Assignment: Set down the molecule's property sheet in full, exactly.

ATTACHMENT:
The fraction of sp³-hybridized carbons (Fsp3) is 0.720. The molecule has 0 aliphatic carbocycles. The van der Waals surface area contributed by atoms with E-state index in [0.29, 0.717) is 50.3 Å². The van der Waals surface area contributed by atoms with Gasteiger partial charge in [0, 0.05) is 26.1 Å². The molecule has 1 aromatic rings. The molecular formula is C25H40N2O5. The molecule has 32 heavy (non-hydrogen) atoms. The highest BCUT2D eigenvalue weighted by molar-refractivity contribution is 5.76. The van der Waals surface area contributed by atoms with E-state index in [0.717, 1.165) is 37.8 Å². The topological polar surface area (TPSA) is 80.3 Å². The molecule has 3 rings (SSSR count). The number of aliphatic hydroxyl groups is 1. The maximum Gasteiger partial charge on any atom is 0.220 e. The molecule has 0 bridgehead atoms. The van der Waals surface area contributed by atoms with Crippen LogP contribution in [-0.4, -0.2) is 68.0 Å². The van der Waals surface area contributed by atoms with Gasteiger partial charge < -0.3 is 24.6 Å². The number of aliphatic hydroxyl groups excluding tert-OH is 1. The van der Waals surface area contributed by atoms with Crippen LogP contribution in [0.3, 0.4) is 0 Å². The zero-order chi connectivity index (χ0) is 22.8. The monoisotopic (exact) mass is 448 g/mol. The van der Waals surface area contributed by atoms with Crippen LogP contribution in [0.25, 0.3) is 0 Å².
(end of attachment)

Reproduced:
The fraction of sp³-hybridized carbons (Fsp3) is 0.720. The molecule has 0 aliphatic carbocycles. The van der Waals surface area contributed by atoms with E-state index in [0.29, 0.717) is 50.3 Å². The van der Waals surface area contributed by atoms with Gasteiger partial charge in [0, 0.05) is 26.1 Å². The molecule has 1 aromatic rings. The molecular formula is C25H40N2O5. The molecule has 32 heavy (non-hydrogen) atoms. The highest BCUT2D eigenvalue weighted by molar-refractivity contribution is 5.76. The van der Waals surface area contributed by atoms with E-state index in [0.717, 1.165) is 37.8 Å². The topological polar surface area (TPSA) is 80.3 Å². The molecule has 3 rings (SSSR count). The number of aliphatic hydroxyl groups is 1. The maximum Gasteiger partial charge on any atom is 0.220 e. The molecule has 0 bridgehead atoms. The van der Waals surface area contributed by atoms with Crippen LogP contribution in [-0.4, -0.2) is 68.0 Å². The van der Waals surface area contributed by atoms with Gasteiger partial charge < -0.3 is 24.6 Å². The number of aliphatic hydroxyl groups excluding tert-OH is 1. The van der Waals surface area contributed by atoms with Crippen LogP contribution in [0.3, 0.4) is 0 Å². The zero-order chi connectivity index (χ0) is 22.8. The monoisotopic (exact) mass is 448 g/mol. The van der Waals surface area contributed by atoms with Crippen LogP contribution in [0.25, 0.3) is 0 Å².